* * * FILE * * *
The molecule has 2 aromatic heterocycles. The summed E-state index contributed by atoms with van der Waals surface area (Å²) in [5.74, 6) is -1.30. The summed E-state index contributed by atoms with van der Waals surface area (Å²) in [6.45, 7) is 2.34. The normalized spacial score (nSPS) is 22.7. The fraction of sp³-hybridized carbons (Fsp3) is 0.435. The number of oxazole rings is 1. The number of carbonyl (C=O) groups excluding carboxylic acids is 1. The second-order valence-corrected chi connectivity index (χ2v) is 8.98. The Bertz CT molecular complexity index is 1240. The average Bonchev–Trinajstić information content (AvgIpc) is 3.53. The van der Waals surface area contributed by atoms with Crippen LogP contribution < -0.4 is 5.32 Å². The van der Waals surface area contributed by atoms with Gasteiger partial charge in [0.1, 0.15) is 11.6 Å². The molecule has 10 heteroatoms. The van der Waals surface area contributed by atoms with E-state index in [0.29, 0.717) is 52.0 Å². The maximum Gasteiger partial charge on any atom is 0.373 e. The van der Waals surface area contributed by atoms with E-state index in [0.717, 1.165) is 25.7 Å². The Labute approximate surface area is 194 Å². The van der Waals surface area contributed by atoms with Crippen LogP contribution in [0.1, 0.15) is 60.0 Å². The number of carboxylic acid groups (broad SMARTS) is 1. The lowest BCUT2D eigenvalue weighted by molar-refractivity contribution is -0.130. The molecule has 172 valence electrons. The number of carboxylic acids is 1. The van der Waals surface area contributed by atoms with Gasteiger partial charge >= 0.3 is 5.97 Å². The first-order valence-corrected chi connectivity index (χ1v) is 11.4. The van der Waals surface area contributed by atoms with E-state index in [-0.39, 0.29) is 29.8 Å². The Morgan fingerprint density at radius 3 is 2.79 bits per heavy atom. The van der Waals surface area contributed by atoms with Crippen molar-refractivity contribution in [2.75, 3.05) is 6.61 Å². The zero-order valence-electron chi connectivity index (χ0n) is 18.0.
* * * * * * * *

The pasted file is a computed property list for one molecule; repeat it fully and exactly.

The molecule has 2 aromatic heterocycles. The summed E-state index contributed by atoms with van der Waals surface area (Å²) in [5.74, 6) is -1.30. The summed E-state index contributed by atoms with van der Waals surface area (Å²) in [6.45, 7) is 2.34. The normalized spacial score (nSPS) is 22.7. The fraction of sp³-hybridized carbons (Fsp3) is 0.435. The number of oxazole rings is 1. The number of carbonyl (C=O) groups excluding carboxylic acids is 1. The second-order valence-corrected chi connectivity index (χ2v) is 8.98. The Bertz CT molecular complexity index is 1240. The average Bonchev–Trinajstić information content (AvgIpc) is 3.53. The van der Waals surface area contributed by atoms with Crippen LogP contribution < -0.4 is 5.32 Å². The van der Waals surface area contributed by atoms with Gasteiger partial charge in [0.1, 0.15) is 11.6 Å². The molecule has 10 heteroatoms. The van der Waals surface area contributed by atoms with E-state index in [0.29, 0.717) is 52.0 Å². The maximum Gasteiger partial charge on any atom is 0.373 e. The van der Waals surface area contributed by atoms with E-state index in [0.717, 1.165) is 25.7 Å². The Labute approximate surface area is 194 Å². The van der Waals surface area contributed by atoms with Crippen LogP contribution in [0.1, 0.15) is 60.0 Å². The number of carboxylic acid groups (broad SMARTS) is 1. The lowest BCUT2D eigenvalue weighted by molar-refractivity contribution is -0.130. The molecule has 172 valence electrons. The number of carboxylic acids is 1. The van der Waals surface area contributed by atoms with Gasteiger partial charge >= 0.3 is 5.97 Å². The first-order valence-corrected chi connectivity index (χ1v) is 11.4. The van der Waals surface area contributed by atoms with E-state index in [-0.39, 0.29) is 29.8 Å². The Morgan fingerprint density at radius 3 is 2.79 bits per heavy atom. The van der Waals surface area contributed by atoms with Crippen molar-refractivity contribution in [2.75, 3.05) is 6.61 Å². The zero-order valence-electron chi connectivity index (χ0n) is 18.0.